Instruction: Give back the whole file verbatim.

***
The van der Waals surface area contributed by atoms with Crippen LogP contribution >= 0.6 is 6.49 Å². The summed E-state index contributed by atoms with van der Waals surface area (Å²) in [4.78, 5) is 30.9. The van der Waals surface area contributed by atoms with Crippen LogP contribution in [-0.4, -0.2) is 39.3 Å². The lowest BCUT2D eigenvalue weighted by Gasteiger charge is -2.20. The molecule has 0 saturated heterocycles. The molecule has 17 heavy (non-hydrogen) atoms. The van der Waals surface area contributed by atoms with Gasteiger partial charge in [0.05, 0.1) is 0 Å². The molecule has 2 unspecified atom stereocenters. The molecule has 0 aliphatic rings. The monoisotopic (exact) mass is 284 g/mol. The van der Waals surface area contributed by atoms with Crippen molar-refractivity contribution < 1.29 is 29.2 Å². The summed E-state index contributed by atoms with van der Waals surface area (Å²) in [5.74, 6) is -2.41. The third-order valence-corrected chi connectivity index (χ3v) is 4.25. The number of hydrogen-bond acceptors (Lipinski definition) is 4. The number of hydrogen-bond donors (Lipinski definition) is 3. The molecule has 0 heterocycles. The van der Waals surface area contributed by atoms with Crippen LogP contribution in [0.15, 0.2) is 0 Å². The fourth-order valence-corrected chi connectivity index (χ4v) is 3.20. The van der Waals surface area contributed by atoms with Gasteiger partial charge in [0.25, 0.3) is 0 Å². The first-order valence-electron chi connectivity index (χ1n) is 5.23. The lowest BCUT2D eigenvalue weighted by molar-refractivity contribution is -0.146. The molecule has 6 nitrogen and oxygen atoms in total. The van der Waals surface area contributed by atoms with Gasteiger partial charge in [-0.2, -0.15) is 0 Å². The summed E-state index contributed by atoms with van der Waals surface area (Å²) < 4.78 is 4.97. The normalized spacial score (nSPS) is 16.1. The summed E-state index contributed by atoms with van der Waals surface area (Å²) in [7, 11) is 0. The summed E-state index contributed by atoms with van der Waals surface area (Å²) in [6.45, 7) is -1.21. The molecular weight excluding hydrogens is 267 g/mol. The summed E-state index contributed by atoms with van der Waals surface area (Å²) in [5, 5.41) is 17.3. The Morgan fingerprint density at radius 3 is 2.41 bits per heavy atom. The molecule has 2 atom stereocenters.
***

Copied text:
The van der Waals surface area contributed by atoms with Crippen LogP contribution >= 0.6 is 6.49 Å². The summed E-state index contributed by atoms with van der Waals surface area (Å²) in [4.78, 5) is 30.9. The van der Waals surface area contributed by atoms with Crippen LogP contribution in [-0.4, -0.2) is 39.3 Å². The lowest BCUT2D eigenvalue weighted by Gasteiger charge is -2.20. The molecule has 0 saturated heterocycles. The molecule has 17 heavy (non-hydrogen) atoms. The van der Waals surface area contributed by atoms with Gasteiger partial charge in [0.05, 0.1) is 0 Å². The molecule has 2 unspecified atom stereocenters. The molecule has 0 aliphatic rings. The monoisotopic (exact) mass is 284 g/mol. The van der Waals surface area contributed by atoms with Crippen molar-refractivity contribution < 1.29 is 29.2 Å². The summed E-state index contributed by atoms with van der Waals surface area (Å²) in [5.74, 6) is -2.41. The third-order valence-corrected chi connectivity index (χ3v) is 4.25. The number of hydrogen-bond acceptors (Lipinski definition) is 4. The number of hydrogen-bond donors (Lipinski definition) is 3. The molecule has 0 heterocycles. The van der Waals surface area contributed by atoms with Crippen LogP contribution in [0.15, 0.2) is 0 Å². The fourth-order valence-corrected chi connectivity index (χ4v) is 3.20. The van der Waals surface area contributed by atoms with Gasteiger partial charge in [0.25, 0.3) is 0 Å². The first-order valence-electron chi connectivity index (χ1n) is 5.23. The lowest BCUT2D eigenvalue weighted by molar-refractivity contribution is -0.146. The molecule has 6 nitrogen and oxygen atoms in total. The van der Waals surface area contributed by atoms with Gasteiger partial charge in [-0.2, -0.15) is 0 Å². The summed E-state index contributed by atoms with van der Waals surface area (Å²) < 4.78 is 4.97. The normalized spacial score (nSPS) is 16.1. The summed E-state index contributed by atoms with van der Waals surface area (Å²) in [7, 11) is 0. The summed E-state index contributed by atoms with van der Waals surface area (Å²) in [6.45, 7) is -1.21. The molecular weight excluding hydrogens is 267 g/mol. The summed E-state index contributed by atoms with van der Waals surface area (Å²) in [5, 5.41) is 17.3. The Morgan fingerprint density at radius 3 is 2.41 bits per heavy atom. The molecule has 2 atom stereocenters.